Over the past 50 years the average dinner plate has increased from 9 inches in diameter to between 11 and 12 inches. A two to three inch increase may not seem like a big deal until you understand that increasing the plate size ever so slightly allows for an extra 50% surface area to fill when you’re dishing up dinner. It isn’t surprising that our waistbands are expanding right along with the size of our plates. Moderation is a key component of energy balance, and the key to the Together CountsTMprogram.
Portion distortion is just one of the many factors that may be responsible for the growing obesity epidemic across the globe. With the increase in portion sizes from restaurants, fast food eateries and even to the portions we serve at home, we are losing track of what recommended portions actually look like.
It’s so easy to fill up our plate and not give too much thought as to the amount of food we planned to consume. If you are like me, I am an honorary member of the Clean Plate Club. In other words I find great comfort in cleaning my plate with every meal. This is a habit I have been trying to break for some time now.
Plate size is not the only concern. According to a study published last summer in the Journal of Consumer Research, fork size may also play a role in the amount of food we consume. The study showed that patrons at an Italian restaurant who were given a larger fork versus an “unusually small fork” ate less food than those given the smaller fork.
The theory according to the authors of the study is “the small fork gives a feeling that they are not making much progress in satiating their hunger, which results in more consumption compared to when they have a large fork.”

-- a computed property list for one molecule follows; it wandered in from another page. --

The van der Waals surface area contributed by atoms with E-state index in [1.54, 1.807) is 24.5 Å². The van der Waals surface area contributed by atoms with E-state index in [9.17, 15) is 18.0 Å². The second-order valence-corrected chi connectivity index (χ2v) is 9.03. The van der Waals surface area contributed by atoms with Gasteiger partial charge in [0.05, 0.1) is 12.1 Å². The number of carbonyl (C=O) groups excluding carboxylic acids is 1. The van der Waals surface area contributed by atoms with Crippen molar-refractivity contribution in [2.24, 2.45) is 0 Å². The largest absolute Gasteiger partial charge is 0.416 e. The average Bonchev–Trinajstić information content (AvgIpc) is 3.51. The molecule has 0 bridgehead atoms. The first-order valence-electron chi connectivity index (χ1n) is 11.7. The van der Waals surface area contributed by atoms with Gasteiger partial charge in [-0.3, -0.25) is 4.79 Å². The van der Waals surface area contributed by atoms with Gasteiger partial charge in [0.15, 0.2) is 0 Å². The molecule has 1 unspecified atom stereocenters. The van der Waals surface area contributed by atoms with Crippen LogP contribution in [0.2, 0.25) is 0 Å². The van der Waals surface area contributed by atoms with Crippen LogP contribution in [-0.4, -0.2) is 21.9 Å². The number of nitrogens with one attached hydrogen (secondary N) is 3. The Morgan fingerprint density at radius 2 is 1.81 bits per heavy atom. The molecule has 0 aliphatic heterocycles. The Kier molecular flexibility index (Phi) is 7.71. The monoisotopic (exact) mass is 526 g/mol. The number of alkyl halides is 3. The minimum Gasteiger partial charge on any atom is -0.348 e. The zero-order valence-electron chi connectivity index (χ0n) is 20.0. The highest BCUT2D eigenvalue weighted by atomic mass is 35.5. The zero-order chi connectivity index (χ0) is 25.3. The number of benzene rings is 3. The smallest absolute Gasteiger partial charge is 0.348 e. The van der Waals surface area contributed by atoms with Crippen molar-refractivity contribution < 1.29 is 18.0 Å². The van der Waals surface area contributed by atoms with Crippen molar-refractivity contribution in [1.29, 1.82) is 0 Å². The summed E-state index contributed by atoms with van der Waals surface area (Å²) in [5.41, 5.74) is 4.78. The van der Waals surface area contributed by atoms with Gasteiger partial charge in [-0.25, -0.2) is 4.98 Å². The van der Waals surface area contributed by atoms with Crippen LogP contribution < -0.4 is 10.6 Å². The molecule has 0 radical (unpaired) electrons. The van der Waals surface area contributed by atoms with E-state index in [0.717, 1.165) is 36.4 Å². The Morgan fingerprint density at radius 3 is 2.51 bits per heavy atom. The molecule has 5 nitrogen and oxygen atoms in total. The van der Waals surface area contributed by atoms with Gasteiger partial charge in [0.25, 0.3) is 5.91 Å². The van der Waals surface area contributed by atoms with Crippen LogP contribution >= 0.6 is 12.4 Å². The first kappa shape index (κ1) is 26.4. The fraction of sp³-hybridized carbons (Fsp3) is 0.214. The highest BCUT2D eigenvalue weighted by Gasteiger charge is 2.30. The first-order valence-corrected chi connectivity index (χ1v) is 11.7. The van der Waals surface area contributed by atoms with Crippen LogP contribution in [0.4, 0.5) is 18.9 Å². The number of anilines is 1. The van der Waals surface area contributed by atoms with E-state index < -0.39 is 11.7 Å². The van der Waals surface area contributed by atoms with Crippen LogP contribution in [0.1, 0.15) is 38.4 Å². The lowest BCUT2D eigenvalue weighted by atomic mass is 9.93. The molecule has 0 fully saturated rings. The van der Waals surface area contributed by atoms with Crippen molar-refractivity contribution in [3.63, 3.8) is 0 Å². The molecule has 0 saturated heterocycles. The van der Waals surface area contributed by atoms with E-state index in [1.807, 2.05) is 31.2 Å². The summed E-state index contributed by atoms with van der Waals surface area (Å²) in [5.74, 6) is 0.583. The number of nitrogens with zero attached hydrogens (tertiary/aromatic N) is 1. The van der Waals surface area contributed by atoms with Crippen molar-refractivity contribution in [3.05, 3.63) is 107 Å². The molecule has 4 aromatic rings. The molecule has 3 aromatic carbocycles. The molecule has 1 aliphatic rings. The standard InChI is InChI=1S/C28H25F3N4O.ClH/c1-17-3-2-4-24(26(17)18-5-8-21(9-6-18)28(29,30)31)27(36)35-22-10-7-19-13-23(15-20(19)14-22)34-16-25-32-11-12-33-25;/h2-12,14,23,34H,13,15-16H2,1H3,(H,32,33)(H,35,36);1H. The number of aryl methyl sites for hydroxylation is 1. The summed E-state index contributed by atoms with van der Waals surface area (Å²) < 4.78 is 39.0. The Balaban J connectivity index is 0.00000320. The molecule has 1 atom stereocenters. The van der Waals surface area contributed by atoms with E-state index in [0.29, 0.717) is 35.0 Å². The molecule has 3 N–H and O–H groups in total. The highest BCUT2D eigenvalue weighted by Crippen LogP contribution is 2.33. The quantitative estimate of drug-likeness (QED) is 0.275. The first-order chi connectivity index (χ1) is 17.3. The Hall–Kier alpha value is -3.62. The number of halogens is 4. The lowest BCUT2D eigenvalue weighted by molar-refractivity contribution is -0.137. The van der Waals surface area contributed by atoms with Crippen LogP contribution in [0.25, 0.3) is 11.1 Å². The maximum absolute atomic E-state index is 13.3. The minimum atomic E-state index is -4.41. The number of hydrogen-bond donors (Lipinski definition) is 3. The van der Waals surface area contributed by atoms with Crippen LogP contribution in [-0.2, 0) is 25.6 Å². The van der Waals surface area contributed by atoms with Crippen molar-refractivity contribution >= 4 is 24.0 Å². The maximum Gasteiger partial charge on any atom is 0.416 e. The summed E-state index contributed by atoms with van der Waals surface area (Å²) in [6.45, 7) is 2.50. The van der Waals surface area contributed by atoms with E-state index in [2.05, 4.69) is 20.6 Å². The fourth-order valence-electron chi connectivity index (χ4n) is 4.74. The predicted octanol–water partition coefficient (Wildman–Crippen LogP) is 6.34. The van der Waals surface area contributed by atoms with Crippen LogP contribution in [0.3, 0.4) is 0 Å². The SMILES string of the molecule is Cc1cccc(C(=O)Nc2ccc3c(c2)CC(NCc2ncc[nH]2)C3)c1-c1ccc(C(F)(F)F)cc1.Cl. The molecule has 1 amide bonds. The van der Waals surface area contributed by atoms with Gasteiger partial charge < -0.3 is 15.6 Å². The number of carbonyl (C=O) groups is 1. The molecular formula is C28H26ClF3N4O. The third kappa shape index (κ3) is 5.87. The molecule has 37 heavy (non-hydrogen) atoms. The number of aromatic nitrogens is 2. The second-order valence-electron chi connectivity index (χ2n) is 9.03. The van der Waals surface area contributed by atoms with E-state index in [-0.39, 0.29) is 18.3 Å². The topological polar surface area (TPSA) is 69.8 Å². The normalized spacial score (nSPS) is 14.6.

When I came across this study I was quite intrigued with the results as I frequently eat from a smaller fork at home. I never associated the size of my fork to the amount of food I was eating. For me, because I pre-measure all of my food before putting it on my plate I never even gave much thought that the size of my fork could impact the amount of food I consume at each meal.
So the next time you visit your local restaurant you may want to ask for the biggest fork they have. And if you are at home, step down to using a smaller plate. While these are just two small changes, if they make us more aware of our portion size than I see no harm in giving them a try.
What do you think about this study? Were you aware that fork size has an association to how much food one may consume during a meal?
This post was originally published on SPARKPEOPLE. Nancy Howard has a degree in nursing. Her mission is to help others learn the process of living a healthy lifestyle and to let them know it is never too late to start. She wants to inspire the world and let everyone know you don’t have to be an Olympian to run.
For more tips for avoiding portion distortion, check out the following resources from Together Counts: